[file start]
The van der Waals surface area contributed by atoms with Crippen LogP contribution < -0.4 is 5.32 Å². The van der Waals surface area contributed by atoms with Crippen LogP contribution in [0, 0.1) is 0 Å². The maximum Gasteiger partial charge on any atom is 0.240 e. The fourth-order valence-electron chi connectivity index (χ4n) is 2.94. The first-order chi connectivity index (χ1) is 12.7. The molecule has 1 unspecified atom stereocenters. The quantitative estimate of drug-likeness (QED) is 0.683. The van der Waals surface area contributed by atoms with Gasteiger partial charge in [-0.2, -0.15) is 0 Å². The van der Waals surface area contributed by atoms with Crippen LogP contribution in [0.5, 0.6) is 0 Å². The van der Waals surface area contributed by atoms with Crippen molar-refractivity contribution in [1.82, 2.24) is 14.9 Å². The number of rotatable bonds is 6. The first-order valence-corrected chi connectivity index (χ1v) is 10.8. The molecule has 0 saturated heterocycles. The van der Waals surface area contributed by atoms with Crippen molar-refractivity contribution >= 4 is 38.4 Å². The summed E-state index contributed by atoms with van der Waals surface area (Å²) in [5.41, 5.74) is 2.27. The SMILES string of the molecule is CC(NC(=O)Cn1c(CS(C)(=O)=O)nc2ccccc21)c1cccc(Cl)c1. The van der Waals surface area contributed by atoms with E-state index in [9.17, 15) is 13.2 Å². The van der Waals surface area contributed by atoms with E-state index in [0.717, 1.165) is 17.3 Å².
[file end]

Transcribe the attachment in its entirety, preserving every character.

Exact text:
The van der Waals surface area contributed by atoms with Crippen LogP contribution < -0.4 is 5.32 Å². The van der Waals surface area contributed by atoms with Crippen LogP contribution in [0, 0.1) is 0 Å². The maximum Gasteiger partial charge on any atom is 0.240 e. The fourth-order valence-electron chi connectivity index (χ4n) is 2.94. The first-order chi connectivity index (χ1) is 12.7. The molecule has 1 unspecified atom stereocenters. The quantitative estimate of drug-likeness (QED) is 0.683. The van der Waals surface area contributed by atoms with Gasteiger partial charge in [-0.2, -0.15) is 0 Å². The van der Waals surface area contributed by atoms with Crippen LogP contribution in [0.5, 0.6) is 0 Å². The van der Waals surface area contributed by atoms with Crippen molar-refractivity contribution in [1.82, 2.24) is 14.9 Å². The number of rotatable bonds is 6. The first-order valence-corrected chi connectivity index (χ1v) is 10.8. The molecule has 0 saturated heterocycles. The van der Waals surface area contributed by atoms with Crippen molar-refractivity contribution >= 4 is 38.4 Å². The summed E-state index contributed by atoms with van der Waals surface area (Å²) in [5.41, 5.74) is 2.27. The SMILES string of the molecule is CC(NC(=O)Cn1c(CS(C)(=O)=O)nc2ccccc21)c1cccc(Cl)c1. The van der Waals surface area contributed by atoms with E-state index in [9.17, 15) is 13.2 Å². The van der Waals surface area contributed by atoms with E-state index in [0.717, 1.165) is 17.3 Å².